Ageing linked to cancer

Ageing linked to cancer
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Ageing is an unavoidable part of life, and it is often accompanied by a number of age-related illnesses. One of the biggest diseases associated with ageing is cancer, which as a result is often referred to as a 'disease of ageing'. As well as being of significant concern to individuals, ageing also represents a major concern to healthcare providers and society as a whole. However, while ageing is unavoidable, the diseases associated with old age need not be. And that's what the researchers at the Centre for Genomic Regulation (CRG) are trying to accomplish.

Throughout the ages and across the world people have tried to understand exactly what causes ageing, but even today we still don't fully understand the phenomenon. Why does the body undergo a over the course of time? The research team at the CRG believe that they may have uncovered a that may help then understand not only how ageing may occur, but also how ageing may promote the development of diseases such as cancer.

The researchers focused their attention on skin: one of the most obvious tissues to undergo ageing. Everybody can witness skin ageing, be it wrinkling or thinning of the skin, or even reduced wound-healing ability. In humans it is the largest organ, and just like the other parts of the body, it is constantly replacing dead and damaged cells with new healthy ones. In order to achieve this, each tissue relies on populations of known as . 'These cells are unique in their ability, as they are able to grow and differentiate into all the other different cells types in the , as well as tolerating stress and damage better than non-stem cells. This process of and renewal is something that was thought to occur all throughout life,' says Jason Doles, the first author on the study and a at the CRG. By studying skin stem cells during the , the researchers hoped to see if changes in stem cell function might contribute to ageing. What they found was that during the ageing process, skin stem cells actually lose their ability to function properly. 'We have discovered that major changes occur in these stem cells during ageing, whereby stem cells exhibit impaired growth in older animals as compared to their more youthful counterparts. We also found that the aged stem cells are not able to tolerate stress as well as young stem cells, strongly supporting the idea that changes in stem cell function might actually drive the ageing process,' said Bill Keyes, who is group leader of the Mechanisms of Cancer and Aging lab at the CRG and lead author of the study, which was published in the journal Genes & Development.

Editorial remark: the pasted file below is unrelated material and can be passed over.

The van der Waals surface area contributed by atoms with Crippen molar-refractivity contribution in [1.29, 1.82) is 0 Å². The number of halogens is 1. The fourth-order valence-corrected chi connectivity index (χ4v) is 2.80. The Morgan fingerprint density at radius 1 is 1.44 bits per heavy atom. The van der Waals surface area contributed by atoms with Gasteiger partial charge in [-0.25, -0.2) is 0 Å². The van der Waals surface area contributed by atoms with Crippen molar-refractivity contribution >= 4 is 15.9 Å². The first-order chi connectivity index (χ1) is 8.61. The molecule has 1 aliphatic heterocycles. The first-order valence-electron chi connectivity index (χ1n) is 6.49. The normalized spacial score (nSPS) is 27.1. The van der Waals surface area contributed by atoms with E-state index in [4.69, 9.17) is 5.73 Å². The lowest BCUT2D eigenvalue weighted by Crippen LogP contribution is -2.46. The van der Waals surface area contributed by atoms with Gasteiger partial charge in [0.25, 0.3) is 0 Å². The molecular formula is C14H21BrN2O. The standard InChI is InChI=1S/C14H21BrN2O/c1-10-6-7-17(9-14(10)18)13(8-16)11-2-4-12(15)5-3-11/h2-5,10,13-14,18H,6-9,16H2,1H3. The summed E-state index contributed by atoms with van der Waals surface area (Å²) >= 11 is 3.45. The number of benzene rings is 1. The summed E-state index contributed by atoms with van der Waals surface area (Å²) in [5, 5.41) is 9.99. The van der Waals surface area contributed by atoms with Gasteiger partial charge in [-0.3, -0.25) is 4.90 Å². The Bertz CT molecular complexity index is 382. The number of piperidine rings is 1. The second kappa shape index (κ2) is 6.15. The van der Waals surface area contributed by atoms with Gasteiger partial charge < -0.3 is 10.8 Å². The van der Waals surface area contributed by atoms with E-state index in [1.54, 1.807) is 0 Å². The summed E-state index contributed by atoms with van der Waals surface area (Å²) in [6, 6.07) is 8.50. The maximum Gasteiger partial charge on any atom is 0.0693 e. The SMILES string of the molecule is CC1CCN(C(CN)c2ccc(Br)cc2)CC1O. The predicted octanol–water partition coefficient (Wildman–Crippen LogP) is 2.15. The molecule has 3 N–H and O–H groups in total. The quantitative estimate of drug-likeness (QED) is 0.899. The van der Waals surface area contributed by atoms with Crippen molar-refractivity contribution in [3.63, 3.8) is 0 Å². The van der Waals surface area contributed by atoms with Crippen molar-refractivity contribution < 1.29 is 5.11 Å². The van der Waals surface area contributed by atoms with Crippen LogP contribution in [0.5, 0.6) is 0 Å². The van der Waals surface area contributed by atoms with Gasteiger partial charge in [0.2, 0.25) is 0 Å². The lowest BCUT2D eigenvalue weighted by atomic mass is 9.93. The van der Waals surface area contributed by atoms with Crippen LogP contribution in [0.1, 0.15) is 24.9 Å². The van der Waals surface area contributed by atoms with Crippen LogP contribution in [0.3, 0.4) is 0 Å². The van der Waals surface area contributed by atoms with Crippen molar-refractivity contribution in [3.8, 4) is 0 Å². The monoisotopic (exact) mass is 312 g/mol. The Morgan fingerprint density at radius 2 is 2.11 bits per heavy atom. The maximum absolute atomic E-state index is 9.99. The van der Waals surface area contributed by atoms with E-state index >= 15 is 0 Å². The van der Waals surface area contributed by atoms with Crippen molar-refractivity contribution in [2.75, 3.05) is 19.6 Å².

The discoveries didn't stop there, however. Their research was also critical in uncovering novel processes driving skin stem cell ageing, and linking the ageing process with diseases such as cancer. According to a recent study from the same group, they demonstrated that these same stem cells become deregulated during the development of squamous cell carcinoma, a deadly type of skin cancer. The current study performed high-throughput profiling of the ageing stem cells and identified a likely cause of the loss of function during ageing. They demonstrated that during normal ageing, the entire skin changes: it produces many different proteins that mediate inflammation, and that it is the abnormal production of these inflammatory-mediators that contributes to the decline of stem cell function. Given that the link between inflammation and the development of cancer has been long known, the current study uncovers important findings on how the two might be linked.

Much like a jigsaw puzzle, the researchers believe that altogether, these findings help to explain the most likely principal cause of the ageing process and how this develops. As a result, it opens the door for future studies that may help to alleviate aspects of the ageing process. But in addition, with the identification of inflammation as a cause of stem cell dysfunction, the study also uncovers likely causes in the development of cancer.

More information: Centre for Genomic Regulation: www.crg.es
Genes & Development: genesdev.cshlp.org/

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